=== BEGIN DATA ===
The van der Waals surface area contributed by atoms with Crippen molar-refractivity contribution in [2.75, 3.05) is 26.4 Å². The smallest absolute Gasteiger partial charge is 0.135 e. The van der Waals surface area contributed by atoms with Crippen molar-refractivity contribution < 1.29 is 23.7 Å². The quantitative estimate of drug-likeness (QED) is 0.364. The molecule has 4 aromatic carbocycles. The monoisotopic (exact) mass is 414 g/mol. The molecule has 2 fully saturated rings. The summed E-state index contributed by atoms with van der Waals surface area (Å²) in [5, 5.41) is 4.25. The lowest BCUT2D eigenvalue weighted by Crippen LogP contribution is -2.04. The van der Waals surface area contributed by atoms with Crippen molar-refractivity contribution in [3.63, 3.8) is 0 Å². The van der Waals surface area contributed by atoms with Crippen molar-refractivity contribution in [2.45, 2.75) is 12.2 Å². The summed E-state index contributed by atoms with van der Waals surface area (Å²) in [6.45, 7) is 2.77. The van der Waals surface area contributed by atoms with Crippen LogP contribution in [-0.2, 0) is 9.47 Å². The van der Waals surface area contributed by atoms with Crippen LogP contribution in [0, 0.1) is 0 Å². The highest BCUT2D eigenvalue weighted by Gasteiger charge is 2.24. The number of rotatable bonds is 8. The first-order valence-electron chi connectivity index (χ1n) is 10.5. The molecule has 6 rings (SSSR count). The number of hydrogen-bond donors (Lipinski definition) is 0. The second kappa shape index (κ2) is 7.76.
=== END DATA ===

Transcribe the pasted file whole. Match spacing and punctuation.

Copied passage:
The van der Waals surface area contributed by atoms with Crippen molar-refractivity contribution in [2.75, 3.05) is 26.4 Å². The smallest absolute Gasteiger partial charge is 0.135 e. The van der Waals surface area contributed by atoms with Crippen molar-refractivity contribution < 1.29 is 23.7 Å². The quantitative estimate of drug-likeness (QED) is 0.364. The molecule has 4 aromatic carbocycles. The monoisotopic (exact) mass is 414 g/mol. The molecule has 2 fully saturated rings. The summed E-state index contributed by atoms with van der Waals surface area (Å²) in [5, 5.41) is 4.25. The lowest BCUT2D eigenvalue weighted by Crippen LogP contribution is -2.04. The van der Waals surface area contributed by atoms with Crippen molar-refractivity contribution in [3.63, 3.8) is 0 Å². The van der Waals surface area contributed by atoms with Crippen molar-refractivity contribution in [2.45, 2.75) is 12.2 Å². The summed E-state index contributed by atoms with van der Waals surface area (Å²) in [6.45, 7) is 2.77. The van der Waals surface area contributed by atoms with Crippen LogP contribution in [-0.2, 0) is 9.47 Å². The van der Waals surface area contributed by atoms with Crippen LogP contribution in [0, 0.1) is 0 Å². The highest BCUT2D eigenvalue weighted by Gasteiger charge is 2.24. The number of rotatable bonds is 8. The first-order valence-electron chi connectivity index (χ1n) is 10.5. The molecule has 6 rings (SSSR count). The number of hydrogen-bond donors (Lipinski definition) is 0. The second kappa shape index (κ2) is 7.76.